In his book "The Secret Life of Pronouns" (Bloomsbury Press) Professor James W. Pennebaker describes how the more people changed from using first-person singular pronouns (I, me, my) to using other pronouns (we, you, he, they) in their writing, the better their health became. Their use of words reflected their psychological state. He also found that people who had a traumatic experience and kept the experience a secret had more health problems than people who talked openly. It was found that people who were asked to write about their secrets had improved health. Also, using words associated with positive emotions is also beneficial to health.

Function words such as pronouns and articles require social skills to use properly and this is backed up by brain research. Men were found to typically use articles ("a" and "the") more than women. Ignoring gender, people who use "a" and "the" a lot tend to be more organised, emotionally stable, conscientious, politically conservative and older.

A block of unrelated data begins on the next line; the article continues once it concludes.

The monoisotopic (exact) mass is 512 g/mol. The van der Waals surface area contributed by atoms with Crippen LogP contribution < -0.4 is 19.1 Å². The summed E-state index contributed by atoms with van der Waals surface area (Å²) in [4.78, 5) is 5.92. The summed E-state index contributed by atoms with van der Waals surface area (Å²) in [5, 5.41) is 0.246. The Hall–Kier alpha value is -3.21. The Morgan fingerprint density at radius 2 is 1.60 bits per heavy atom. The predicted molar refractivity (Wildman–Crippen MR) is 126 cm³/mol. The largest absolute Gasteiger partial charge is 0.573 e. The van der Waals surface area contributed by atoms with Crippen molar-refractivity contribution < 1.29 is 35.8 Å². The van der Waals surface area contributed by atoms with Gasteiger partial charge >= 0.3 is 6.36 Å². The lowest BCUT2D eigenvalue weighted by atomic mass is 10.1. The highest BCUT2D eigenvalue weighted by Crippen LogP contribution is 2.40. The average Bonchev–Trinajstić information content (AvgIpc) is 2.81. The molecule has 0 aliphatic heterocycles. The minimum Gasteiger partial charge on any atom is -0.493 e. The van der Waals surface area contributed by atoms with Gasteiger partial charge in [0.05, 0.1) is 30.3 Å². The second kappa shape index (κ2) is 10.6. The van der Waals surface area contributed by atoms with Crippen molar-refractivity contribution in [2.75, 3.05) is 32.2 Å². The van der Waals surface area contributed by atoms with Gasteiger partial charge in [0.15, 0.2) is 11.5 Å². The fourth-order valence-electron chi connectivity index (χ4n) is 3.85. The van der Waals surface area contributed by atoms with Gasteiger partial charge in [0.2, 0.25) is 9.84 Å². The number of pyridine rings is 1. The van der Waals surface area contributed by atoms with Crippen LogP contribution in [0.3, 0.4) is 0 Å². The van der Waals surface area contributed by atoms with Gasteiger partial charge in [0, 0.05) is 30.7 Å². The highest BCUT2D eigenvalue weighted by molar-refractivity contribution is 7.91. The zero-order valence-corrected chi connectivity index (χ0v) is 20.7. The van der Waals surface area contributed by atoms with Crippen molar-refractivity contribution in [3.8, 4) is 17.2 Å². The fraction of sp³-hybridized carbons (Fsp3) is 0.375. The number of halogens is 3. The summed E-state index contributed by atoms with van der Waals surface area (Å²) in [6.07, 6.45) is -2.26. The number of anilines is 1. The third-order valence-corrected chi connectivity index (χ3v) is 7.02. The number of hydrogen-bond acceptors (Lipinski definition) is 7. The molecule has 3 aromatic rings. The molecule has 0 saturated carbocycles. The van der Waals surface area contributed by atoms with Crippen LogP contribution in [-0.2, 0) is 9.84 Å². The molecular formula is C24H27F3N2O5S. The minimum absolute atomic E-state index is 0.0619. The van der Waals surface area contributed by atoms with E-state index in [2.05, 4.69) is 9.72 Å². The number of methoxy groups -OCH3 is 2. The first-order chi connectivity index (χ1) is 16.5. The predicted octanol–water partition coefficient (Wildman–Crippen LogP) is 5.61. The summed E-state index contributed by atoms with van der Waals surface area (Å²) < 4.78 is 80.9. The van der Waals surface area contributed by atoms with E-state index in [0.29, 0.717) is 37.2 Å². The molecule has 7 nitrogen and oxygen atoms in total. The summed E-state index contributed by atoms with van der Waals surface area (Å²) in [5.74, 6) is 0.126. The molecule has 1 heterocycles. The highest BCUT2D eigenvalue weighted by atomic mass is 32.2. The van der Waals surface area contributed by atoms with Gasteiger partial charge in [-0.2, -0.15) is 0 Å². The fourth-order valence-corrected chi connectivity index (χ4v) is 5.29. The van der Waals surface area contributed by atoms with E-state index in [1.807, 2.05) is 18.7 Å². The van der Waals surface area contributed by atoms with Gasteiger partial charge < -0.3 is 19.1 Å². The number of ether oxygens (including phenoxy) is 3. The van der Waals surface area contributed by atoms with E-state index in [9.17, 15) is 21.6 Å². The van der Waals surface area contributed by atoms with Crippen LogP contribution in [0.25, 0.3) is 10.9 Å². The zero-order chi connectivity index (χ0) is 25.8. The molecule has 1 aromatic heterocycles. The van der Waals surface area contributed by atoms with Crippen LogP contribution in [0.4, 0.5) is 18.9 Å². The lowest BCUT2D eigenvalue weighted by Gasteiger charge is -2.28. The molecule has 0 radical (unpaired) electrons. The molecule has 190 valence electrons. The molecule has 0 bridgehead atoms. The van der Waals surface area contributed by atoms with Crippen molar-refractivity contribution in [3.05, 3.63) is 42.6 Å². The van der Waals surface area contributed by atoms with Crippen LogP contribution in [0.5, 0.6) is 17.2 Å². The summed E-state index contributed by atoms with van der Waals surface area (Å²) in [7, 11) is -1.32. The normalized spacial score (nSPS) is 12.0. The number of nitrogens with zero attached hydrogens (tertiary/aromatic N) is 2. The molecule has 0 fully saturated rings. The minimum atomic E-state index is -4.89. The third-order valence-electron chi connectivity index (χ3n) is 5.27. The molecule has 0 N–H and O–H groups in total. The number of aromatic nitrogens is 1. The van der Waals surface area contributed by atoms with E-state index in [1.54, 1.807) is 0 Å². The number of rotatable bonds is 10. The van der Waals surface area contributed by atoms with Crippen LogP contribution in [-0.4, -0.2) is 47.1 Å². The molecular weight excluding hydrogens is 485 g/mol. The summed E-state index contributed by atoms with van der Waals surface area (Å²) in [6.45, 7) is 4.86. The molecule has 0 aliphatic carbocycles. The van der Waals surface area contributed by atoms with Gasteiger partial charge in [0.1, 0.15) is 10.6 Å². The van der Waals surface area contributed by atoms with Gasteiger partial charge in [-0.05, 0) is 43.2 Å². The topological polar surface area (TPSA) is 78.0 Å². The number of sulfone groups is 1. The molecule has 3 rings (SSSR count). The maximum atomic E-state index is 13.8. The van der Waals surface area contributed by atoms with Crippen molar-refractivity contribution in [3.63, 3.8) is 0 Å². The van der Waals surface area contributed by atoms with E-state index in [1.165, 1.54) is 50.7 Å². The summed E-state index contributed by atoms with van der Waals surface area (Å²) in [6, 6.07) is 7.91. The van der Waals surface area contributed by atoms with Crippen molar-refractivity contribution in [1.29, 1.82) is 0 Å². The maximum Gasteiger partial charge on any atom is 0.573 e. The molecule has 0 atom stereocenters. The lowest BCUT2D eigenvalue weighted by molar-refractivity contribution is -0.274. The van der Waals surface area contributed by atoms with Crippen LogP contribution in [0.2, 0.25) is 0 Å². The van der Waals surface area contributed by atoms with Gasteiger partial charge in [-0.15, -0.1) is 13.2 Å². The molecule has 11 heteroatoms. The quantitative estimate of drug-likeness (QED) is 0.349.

Pennebaker found there were three main types of writing which related to personality:
  • Formal writing can be stiff, humourless, and sometimes with a little arrogance. It contains lots of articles and prepositions but few I-words, and adverbs. Those who score highest in formal thinking tend to be concerned with status and power and to be less self-reflective. They drink and smoke less, tend to be more mentally healthy, but also less honest. Older people tend to have more formal writing.
  • Analytical writing is about making distinctions. Analytical writers tend to do well academically, be more honest, and open to new experiences. They read more and tend to be more introspective.
  • Narrative writers are storytellers. Narrative writing uses lots of function words involving people, the past-tense and inclusive words such as "with" and "together". These writers tend to have good social skills, more friends and are more outgoing.

Also see: